With time to kill between jobs last week I went to the National Portrait Gallery to see the BP portrait award and also the Glamour of the Gods, which is a selection of photographs from the Kobal collection of hollywood portraits from the 1920's onwards. There's something wonderfully ethereal about photographs from this era, they have an almost powdery softness that always makes me think of a moth's wing. It's not just the soft-focus I don't think, it's the quality of light and the printing too. The new prints in the show, made from old negs, look immediately different, still gauzy but not so tactile. Photographers at this time were using magnificently massive cameras and alongside the portraits there are some fascinating pictures of the photographers in action.
Clarence Sinclair Bull photographing Clarke Gable and Vivien Leigh for Gone with the Wind, 1939
by Fred Parrish
There are images shot in natural light, or mostly natural light, like Elizabeth Taylor on the beach in a publicity still for "Suddenly last Summer", but most of the images are studio shots lit with incandescent lamps. In the shot above you can see the whole lighting rig more-or-less, I think the light on a stand close to us is the main light but there may be another out of frame, above Gable and Leigh is a spot which looks like it's acting as a kick light on their hair to separate them from the background, it maybe flooding onto the dress too. The little spot by the window over Gable's shoulder might both illuminate Leigh's face and highlight his jaw, or maybe it's another kick for his hair? I can't find the images this set-up produced to check what's doing what so it's a bit of a puzzle. This style of complex, dramatic lighting was exemplified by George Hurrell, who seemed to play fearlessly with shadows, often letting his subjects eyes fall into deep darkness or retouching harsh highlights to a near-metallic shine.
Since I'm always trying to improve my lighting I thought it would be interesting to try to replicate the '50's style portrait so I made some notes at the exhibition and looked through an old George Hurrell book for ideas. I didn't want to copy any image exactly so much as to get a feel for how the lights were positioned and where the shadows fell. I don't have models at hand so I used myself which also meant using a tethered set-up with my 5D and laptop so that I could sit and shoot simultaneously. I might blog about the tethering another time, it's cool to be able to do it. I shot using a monochrome picture style from the camera's menu but without the colour filter option.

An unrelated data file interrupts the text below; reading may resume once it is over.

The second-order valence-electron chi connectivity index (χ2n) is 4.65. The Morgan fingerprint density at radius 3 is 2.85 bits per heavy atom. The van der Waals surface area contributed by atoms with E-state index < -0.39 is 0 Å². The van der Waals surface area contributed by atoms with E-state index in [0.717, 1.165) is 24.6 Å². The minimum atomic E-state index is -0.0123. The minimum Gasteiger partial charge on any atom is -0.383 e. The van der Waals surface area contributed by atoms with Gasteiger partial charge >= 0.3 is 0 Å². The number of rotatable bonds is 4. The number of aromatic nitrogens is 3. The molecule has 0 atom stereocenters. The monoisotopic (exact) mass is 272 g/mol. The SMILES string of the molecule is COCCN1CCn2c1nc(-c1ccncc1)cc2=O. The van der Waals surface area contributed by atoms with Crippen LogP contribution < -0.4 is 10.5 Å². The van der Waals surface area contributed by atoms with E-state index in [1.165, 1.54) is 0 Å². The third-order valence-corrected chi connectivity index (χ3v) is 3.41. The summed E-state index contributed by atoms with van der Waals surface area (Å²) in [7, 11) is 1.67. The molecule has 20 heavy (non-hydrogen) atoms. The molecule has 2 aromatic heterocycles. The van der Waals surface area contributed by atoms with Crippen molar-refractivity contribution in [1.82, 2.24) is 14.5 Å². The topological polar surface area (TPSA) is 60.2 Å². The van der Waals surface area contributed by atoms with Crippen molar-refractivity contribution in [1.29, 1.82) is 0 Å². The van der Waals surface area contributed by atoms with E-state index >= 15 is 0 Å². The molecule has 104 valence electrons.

For lights I used my Bowens kit but only the modeling lamps, set on proportional output so I could adjust them. I think that power-wise the modelling lamps are about the same as 1940's photographers would have had, close up they gave easily enough light for good exposures 5-6 stops down from full power. Using constant light meant that I could monitor the shadows and highlights and move my head accordingly. I had a main light with a small diffuser out front on one side and a silver reflector bouncing back to fill the shadow. Above me and over my shoulder there was a second light at the same power as my main light which gave a characteristic edge and some key highlights on my face.
I wasn't shy of retouching, since the look of those classic portraits is very worked. Hurrell would exaggerate his highlights using a soft graphite pencil on the negative plate, giving that alabaster shine and I kept dodging until I got somewhere close. I used a skin-retouching methodology that I've mentioned before (I think), it's from Joel Grimes' website and I like it because it allows a lot of control over how much detail you want and how much smoothing you apply. I also applied a film grain using the DxO labs FilmPack plugin and duotoned the final image for a slightly warm tone. Here it is:
Help, they airbrushed my face.
It looks wierdly like my dad. Looking again at the work from the show it's also a much more conservative image than most of them. In particular I've lit my eyes with a nice bright keylight whereas some of the most iconic images in the show leave deep shadows in the eyes. This composition is woefully pedestrian by comparison too, but in my defence, my model wasn't very cooperative. Lighting-wise I think it's nearly there, the Key, Bounce and Kick set-up delivers plenty of modelling. By the way you also get that contrasting gradation on the background where the lit side of the face is against the darker side by "feathering" the edge of the light so that it falls off, this works best when you light at right-angles to the camera view.
Then I spied a bottle of theatrical blood on my desk (you never know when it might come in handy) and, well, this happened:
New Facebook profile picture perhaps?